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5/15/2014 - Report reveals fickle nature of seasonal weather


Homeowners who don't have a flood insurance policy in place may want to consider

one, even if they're in an area where flooding isn't common.

New details are coming to light regarding just how impactful this past winter was for many Americans, particularly in the month of February. While the season was known for being particularly cold and snowy, there were instances where spring-like weather systems passed through, serving as an ever present reminder that homeowners and businesses need to be prepared for what the next few months have in store.

The weather outbreak, manifested by damaging winds, hail and tornado touchdowns, affected the eastern half of the United States, according to reinsurance firm Aon Benfield, which recently released its February forecasting catastrophe report. According to the Storm Prediction Center, there were as many as 500 twister sightings all told.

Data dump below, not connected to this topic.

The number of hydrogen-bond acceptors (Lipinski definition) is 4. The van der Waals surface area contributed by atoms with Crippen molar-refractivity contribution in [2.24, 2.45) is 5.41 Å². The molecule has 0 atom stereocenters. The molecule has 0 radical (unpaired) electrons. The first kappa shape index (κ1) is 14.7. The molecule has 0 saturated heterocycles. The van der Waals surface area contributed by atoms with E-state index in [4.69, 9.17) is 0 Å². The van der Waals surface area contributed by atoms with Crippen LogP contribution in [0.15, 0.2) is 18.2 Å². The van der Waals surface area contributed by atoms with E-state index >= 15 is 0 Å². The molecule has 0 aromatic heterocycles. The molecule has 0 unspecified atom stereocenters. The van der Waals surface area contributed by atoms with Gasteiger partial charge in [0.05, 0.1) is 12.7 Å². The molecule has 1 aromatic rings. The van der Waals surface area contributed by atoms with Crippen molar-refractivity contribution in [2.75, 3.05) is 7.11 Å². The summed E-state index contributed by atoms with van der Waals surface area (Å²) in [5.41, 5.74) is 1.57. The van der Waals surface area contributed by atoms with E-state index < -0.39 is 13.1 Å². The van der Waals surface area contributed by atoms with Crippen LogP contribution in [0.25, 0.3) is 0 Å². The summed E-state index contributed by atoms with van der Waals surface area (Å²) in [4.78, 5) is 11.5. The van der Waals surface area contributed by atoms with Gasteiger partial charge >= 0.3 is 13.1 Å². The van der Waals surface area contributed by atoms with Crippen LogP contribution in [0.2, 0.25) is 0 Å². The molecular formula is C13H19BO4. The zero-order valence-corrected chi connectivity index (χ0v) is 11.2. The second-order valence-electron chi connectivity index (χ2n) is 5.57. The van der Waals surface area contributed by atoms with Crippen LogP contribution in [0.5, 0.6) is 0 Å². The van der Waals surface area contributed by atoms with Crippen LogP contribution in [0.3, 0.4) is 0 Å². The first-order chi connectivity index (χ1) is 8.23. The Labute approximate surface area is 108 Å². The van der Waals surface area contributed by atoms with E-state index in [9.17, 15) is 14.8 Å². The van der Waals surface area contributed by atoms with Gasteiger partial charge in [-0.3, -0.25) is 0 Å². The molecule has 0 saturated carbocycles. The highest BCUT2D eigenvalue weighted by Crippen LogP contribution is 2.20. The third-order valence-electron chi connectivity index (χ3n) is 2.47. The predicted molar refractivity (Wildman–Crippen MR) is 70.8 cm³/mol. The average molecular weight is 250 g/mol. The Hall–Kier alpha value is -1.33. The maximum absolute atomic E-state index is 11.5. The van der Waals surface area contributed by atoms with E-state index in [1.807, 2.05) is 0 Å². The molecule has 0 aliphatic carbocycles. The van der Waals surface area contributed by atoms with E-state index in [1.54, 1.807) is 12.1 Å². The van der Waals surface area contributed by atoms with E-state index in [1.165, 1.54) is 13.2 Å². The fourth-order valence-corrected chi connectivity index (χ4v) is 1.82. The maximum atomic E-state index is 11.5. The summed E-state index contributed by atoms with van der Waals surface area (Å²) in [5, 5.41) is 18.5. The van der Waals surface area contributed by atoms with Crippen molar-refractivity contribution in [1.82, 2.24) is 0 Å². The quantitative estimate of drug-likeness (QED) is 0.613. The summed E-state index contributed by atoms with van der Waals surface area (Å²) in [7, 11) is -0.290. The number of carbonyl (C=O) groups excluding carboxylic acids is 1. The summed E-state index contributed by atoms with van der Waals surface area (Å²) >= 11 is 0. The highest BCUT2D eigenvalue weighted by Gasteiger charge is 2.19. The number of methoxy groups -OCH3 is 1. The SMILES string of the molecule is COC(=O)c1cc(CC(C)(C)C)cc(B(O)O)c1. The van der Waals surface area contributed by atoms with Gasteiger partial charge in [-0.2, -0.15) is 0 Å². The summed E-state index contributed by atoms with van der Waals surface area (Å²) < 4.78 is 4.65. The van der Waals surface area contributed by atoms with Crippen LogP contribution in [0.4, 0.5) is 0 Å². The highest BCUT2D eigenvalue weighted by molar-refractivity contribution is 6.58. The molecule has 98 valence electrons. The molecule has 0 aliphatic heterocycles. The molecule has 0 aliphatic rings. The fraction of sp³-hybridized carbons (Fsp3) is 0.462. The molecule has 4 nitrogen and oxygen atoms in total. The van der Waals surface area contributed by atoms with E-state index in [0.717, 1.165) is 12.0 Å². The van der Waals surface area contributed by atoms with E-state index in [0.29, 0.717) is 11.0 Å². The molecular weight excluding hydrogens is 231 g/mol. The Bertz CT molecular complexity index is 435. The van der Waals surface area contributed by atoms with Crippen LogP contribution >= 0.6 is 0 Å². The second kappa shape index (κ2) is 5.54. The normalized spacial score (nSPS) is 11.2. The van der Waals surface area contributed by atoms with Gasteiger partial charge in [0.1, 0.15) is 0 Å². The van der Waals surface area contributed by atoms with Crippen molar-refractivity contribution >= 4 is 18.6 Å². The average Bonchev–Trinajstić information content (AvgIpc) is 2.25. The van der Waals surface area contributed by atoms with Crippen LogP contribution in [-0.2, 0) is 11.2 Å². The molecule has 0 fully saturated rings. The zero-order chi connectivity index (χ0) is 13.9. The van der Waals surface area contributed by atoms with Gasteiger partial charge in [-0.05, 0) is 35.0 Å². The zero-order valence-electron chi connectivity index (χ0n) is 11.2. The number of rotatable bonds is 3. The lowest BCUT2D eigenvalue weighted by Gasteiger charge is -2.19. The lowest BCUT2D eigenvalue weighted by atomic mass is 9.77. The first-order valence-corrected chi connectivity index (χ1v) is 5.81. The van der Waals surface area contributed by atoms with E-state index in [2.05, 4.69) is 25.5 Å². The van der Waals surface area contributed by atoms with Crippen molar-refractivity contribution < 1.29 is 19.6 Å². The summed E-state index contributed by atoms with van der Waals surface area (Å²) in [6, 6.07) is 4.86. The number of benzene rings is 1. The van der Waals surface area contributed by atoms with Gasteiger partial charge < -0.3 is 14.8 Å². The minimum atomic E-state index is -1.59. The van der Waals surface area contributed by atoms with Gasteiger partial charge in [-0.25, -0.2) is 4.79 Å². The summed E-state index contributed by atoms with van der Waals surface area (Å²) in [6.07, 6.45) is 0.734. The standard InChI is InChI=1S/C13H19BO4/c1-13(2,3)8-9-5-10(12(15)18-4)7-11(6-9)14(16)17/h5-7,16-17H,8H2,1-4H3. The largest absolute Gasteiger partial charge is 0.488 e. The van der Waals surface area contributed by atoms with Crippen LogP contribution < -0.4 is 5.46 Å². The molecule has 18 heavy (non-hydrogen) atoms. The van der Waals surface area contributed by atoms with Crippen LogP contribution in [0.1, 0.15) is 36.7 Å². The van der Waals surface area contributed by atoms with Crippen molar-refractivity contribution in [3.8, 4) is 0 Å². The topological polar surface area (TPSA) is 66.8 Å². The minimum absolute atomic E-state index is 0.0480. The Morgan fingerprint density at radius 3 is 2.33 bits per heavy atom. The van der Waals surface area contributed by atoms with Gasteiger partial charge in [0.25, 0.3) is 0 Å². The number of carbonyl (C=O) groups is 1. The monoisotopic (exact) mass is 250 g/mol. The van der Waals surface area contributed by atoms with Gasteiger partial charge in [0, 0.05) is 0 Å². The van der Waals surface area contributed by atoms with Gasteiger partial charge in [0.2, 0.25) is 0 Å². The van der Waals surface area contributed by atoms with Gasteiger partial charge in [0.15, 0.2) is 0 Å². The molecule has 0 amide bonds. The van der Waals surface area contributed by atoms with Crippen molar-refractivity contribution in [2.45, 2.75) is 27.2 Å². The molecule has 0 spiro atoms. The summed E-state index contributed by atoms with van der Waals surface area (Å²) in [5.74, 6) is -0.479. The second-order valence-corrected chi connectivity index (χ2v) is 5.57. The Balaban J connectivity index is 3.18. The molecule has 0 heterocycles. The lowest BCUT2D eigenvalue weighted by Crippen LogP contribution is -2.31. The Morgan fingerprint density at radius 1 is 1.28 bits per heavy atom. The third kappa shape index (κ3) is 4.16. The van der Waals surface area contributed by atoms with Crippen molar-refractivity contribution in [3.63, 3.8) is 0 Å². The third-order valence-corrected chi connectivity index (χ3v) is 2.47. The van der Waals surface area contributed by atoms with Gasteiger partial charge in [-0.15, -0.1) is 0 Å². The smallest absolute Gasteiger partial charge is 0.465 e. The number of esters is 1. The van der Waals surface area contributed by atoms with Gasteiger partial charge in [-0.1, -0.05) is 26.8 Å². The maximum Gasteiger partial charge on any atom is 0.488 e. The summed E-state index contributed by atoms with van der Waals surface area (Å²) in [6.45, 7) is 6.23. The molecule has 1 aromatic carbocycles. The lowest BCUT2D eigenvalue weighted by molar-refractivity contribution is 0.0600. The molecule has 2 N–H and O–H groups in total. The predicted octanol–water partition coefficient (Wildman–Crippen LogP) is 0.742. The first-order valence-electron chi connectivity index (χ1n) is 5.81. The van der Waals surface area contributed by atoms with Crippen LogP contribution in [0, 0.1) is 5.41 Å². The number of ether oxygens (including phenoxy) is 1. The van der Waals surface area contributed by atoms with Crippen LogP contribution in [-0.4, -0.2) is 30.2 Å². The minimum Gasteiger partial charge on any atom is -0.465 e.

Adam Podlaha, head of Impact Forecasting for Aon Benfield, noted that the second month of the year was a harsh one for climatic events worldwide.

"February was characterized by a wide spectrum of events, ranging from well-modelled windstorms affecting vast areas of Europe at the end of its winter season, to largely non-modelled floods affecting parts of South America and Asia," said Podlaha. 

He added that volcanic activity in Indonesia served as an eye-opener for just how many risks there are around the globe at any given time.

While erupting volcanoes may not be a major concern here in the U.S., flooding certainly is, as it remains the No. 1 natural disaster in the country, according to the Federal Emergency Management Agency. Homeowners who don't have a flood insurance policy in place may want to consider one, even if they're in an area where flooding isn't common. FEMA statistics show that roughly 25% of claim payouts for the National Flood Insurance Program go to property owners in non high-risk flood areas.


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